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2012 Citilink Logo.svg
IATA ICAO Callsign
Founded 2001
Commenced operations 16 July 2001
Hubs Soekarno–Hatta International Airport
Secondary hubs Juanda International Airport
Frequent-flyer program Supergreen GarudaMiles
Fleet size 54
Destinations 34
Company slogan Better fly, Citilink
Parent company Garuda Indonesia
Headquarters Jakarta, Indonesia
Key people Juliandra Nurtjahjo (CEO)[1]
Operating income Increase US$16.03 million (2016)
Net income Increase US$9.96 million (2016)

Citilink is a low-cost airline headquartered in Jakarta, Indonesia. It was established in 2001 as a low-cost brand of Garuda Indonesia, set up to operate shuttle services between Indonesian cities. Since 30 July 2012, Citilink has officially operated as a separate subsidiary of Garuda Indonesia, operating with its own callsign, airline codes, logo and uniform.[2] Its main hub is Juanda International Airport, Surabaya, East Java.[3]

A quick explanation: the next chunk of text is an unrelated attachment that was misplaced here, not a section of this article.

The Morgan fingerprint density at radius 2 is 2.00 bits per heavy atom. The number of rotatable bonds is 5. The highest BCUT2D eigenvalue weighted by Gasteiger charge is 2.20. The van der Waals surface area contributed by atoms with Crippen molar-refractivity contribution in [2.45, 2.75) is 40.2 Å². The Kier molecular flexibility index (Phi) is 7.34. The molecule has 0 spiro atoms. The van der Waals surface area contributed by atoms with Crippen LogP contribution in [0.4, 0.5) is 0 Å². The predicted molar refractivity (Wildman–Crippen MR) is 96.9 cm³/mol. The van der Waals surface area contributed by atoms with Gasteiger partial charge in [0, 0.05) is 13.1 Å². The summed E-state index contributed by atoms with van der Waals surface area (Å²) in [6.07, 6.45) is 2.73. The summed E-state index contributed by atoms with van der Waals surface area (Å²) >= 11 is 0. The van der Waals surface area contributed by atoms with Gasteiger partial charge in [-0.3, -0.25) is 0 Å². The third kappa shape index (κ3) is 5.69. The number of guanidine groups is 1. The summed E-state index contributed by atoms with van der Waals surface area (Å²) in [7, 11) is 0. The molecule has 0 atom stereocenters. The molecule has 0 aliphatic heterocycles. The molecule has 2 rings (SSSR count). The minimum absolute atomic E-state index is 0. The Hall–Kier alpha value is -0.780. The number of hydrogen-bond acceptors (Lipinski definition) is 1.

Citilink Fokker F28 Fellowship in 2003

Garuda Indonesia established Citilink as a low-cost brand in 2001 and operations commenced on 16 July that year with two Fokker F28 Fellowships transferred from the mainline fleet. Initial operations were from Surabaya on the island of Java to destinations not served by Garuda Indonesia's mainline fleet: Yogyakarta (also on Java); Balikpapan on the island of Borneo and Tarakan, North Kalimantan, just off Borneo's coast; and Makassar on the island of Sulawesi. By the end of 2001 Garuda had transferred five F28s to Citilink. In 2004 Citilink was serving ten destinations and Garuda began to replace the F28s with Boeing 737-300s. In 2008 Garuda temporarily suspended operations of Citilink, relaunching the brand in January 2009 after replacing the remaining Fokker F28s with more modern aircraft. In July 2010 Citilink operations were being conducted by two Boeing 737-300s and a Boeing 737-400.